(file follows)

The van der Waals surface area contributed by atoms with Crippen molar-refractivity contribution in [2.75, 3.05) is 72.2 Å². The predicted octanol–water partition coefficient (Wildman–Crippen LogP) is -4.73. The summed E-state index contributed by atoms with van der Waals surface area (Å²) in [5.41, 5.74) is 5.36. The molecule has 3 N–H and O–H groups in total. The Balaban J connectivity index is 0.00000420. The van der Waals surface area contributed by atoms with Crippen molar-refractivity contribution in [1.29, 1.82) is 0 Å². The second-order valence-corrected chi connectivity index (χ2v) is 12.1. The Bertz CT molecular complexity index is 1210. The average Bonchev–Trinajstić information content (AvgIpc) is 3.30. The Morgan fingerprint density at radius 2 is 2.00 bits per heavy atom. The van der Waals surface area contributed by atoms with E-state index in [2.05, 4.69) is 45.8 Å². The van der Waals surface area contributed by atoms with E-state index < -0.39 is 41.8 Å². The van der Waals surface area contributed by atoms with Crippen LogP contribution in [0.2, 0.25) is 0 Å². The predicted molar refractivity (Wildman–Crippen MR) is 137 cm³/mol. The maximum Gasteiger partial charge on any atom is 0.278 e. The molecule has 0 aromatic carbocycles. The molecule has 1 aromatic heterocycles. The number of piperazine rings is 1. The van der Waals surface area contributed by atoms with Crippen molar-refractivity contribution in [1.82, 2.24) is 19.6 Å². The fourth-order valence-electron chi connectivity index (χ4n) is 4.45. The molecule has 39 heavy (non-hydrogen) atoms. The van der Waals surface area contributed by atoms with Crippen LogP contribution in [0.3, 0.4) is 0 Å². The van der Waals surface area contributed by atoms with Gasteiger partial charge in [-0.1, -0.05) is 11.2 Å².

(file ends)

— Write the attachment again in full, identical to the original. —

The van der Waals surface area contributed by atoms with Crippen molar-refractivity contribution in [2.75, 3.05) is 72.2 Å². The predicted octanol–water partition coefficient (Wildman–Crippen LogP) is -4.73. The summed E-state index contributed by atoms with van der Waals surface area (Å²) in [5.41, 5.74) is 5.36. The molecule has 3 N–H and O–H groups in total. The Balaban J connectivity index is 0.00000420. The van der Waals surface area contributed by atoms with Crippen molar-refractivity contribution in [1.29, 1.82) is 0 Å². The second-order valence-corrected chi connectivity index (χ2v) is 12.1. The Bertz CT molecular complexity index is 1210. The average Bonchev–Trinajstić information content (AvgIpc) is 3.30. The Morgan fingerprint density at radius 2 is 2.00 bits per heavy atom. The van der Waals surface area contributed by atoms with E-state index in [2.05, 4.69) is 45.8 Å². The van der Waals surface area contributed by atoms with E-state index < -0.39 is 41.8 Å². The van der Waals surface area contributed by atoms with Crippen LogP contribution in [0.2, 0.25) is 0 Å². The predicted molar refractivity (Wildman–Crippen MR) is 137 cm³/mol. The maximum Gasteiger partial charge on any atom is 0.278 e. The molecule has 0 aromatic carbocycles. The molecule has 1 aromatic heterocycles. The number of piperazine rings is 1. The van der Waals surface area contributed by atoms with Crippen molar-refractivity contribution in [1.82, 2.24) is 19.6 Å². The fourth-order valence-electron chi connectivity index (χ4n) is 4.45. The molecule has 39 heavy (non-hydrogen) atoms. The van der Waals surface area contributed by atoms with Crippen LogP contribution in [0.3, 0.4) is 0 Å². The van der Waals surface area contributed by atoms with Gasteiger partial charge in [-0.1, -0.05) is 11.2 Å².